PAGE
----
Wearable devices, electronic health records and big data analytics will combine to transforming healthcare, enabling new insights and promising fast and immediate personalized care for all.
New breeds of connected wearable – such as fitness bands - are gathering huge chunks of useful personal health and activity data, even while the evolution of analytics engines and deep learning intelligence is making it possible to crunch more and more of this information to produce actionable insights and intelligence.
That’s certainly understood by IBM, which recently launched Watson Health Cloud. This will be a secure open source platform where care providers and researchers can share and analyze health data to find the insights they need to improve individual and overall patient outcomes. Based on IBM’s Watson supercomputer, information within the system will be de-identified so partners can analyse it using Wilson’s data-mining and predictive analytics capabilities.
“As healthcare providers, health plans and life sciences companies face a deluge of data, they need a secure, reliable and dynamic way to share that data for new insight to deliver quality, effective healthcare for the individual,” Mike Rhodin, senior vice president, IBM Watson explained.
IBM’s initial partners include Apple, Johnson & Johnson and medical device manufacturer Medtronic, while the company also acquired Phytel and Explorys which means it already has health data of over 50 million people for analysis.
These partners encompass every element of the connected health data revolution. Apple, for example, will connect its HealthKit and ResearchKit solutions to Watson so that iOS users can contribute to health studies by sharing the information gathered by their devices. In terms of implementing insights identified by analysis of these stacks of information, Medtronic will use Watson Health Cloud to develop and deliver highly personalized care plans for diabetes sufferers while Johnson & Johnson is developing intelligent health coaching systems for pre- and post-operation patients with limb problems.
Such partnerships make it clear that big data has implications across the spectrum, from personal health to institutional care; from social health schemes to tracking disease. Data is both a management and a clinical tool, and data collection combined with remote analysis will enable new breeds of remote healthcare monitoring services, as well as more effective preventative services.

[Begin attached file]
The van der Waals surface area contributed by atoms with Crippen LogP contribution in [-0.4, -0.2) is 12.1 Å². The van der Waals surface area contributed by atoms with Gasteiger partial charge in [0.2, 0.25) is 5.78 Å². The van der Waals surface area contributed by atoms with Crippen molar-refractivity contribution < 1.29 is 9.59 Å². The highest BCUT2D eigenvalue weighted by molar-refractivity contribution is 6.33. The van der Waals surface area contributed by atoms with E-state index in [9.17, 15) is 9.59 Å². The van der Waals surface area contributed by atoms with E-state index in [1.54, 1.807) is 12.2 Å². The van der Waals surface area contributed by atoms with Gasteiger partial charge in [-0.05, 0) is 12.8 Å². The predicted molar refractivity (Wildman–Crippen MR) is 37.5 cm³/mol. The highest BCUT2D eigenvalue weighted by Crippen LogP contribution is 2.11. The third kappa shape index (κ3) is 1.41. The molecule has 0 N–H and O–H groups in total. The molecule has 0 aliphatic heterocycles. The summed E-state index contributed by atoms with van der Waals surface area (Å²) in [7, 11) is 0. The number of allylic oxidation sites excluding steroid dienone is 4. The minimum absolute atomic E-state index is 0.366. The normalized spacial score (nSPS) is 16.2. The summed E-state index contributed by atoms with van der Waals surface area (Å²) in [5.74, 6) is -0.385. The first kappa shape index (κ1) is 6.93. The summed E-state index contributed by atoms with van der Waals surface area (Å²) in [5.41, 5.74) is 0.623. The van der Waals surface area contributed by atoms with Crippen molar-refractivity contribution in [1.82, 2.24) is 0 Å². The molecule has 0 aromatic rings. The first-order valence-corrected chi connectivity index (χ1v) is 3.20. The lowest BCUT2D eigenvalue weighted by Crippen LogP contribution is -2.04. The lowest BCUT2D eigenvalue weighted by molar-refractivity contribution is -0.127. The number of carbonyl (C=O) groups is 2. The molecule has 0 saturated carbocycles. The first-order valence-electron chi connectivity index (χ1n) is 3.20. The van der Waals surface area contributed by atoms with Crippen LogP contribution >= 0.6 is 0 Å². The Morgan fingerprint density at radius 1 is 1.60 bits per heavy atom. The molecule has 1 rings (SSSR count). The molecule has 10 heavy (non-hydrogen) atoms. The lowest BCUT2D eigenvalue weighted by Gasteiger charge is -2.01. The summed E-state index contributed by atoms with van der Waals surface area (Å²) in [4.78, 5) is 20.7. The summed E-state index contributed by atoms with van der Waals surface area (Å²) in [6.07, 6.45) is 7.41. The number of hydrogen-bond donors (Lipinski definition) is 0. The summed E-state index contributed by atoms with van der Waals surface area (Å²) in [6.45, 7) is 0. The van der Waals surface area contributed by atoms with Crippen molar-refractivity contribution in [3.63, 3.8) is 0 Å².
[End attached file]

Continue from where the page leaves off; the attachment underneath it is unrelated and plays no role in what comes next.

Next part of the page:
The transformative health potential of big data analysis applied to data from mobile devices may not be immediately obvious. For example, media researchers at the Politecnico di Milano and Stanford University are using anonymized call data from Senagalese operator Sonatel to determine the impact of human mobility on water-based parasitic worm infection, schistosomiasis.
Also in Senegal, Orange contributed anonymised voice and text data from 150,000 phones with Flowminder so that it could draw up detailed maps of population movements in the region to help authorities deploy treatment centres and restrict travel to contain the Ebola outbreak. In its fight against Ebola, the US Center for Disease Control and Prevention (CDC) collects mobile phone mast activity data from mobile operators to map where calls to helplines are mostly coming from.
It is also important to understand how big data analysis for public health can take information from seemingly unrelated sources in order to find useful insights.
In the US, the Hedonometer project monitors Twitter to gauge levels of happiness and health. This yields interesting insights such as that cities with higher populations of obese people more commonly tweet the words ‘heartburn’ and ‘starving’. This kind of information can help guide wellness programs, prepare medical centers for likely problems and provide a better picture of a population’s current and future health needs. In combination with the kind of information IBM gains with its Apple partnership or research data gathered by health researchers, such data mining of social feeds can potentially yield incredibly useful insights, identifying trends and patterns that may never have been realized before today.
Read our White Paper that explains what businesses can do to harness the potential of big data, and take a look at Orange Healthcare to find out even more about big data in healthcare.
Jon Evans is a highly experienced technology journalist and editor. He has been writing for a living since 1994. These days you might read his daily regular Computerworld AppleHolic and opinion columns. Jon is also technology editor for men's interest magazine, Calibre Quarterly, and news editor for MacFormat magazine, which is the biggest UK Mac title. He's really interested in the impact of technology on the creative spark at the heart of the human experience. In 2010 he won an American Society of Business Publication Editors (Azbee) Award for his work at Computerworld.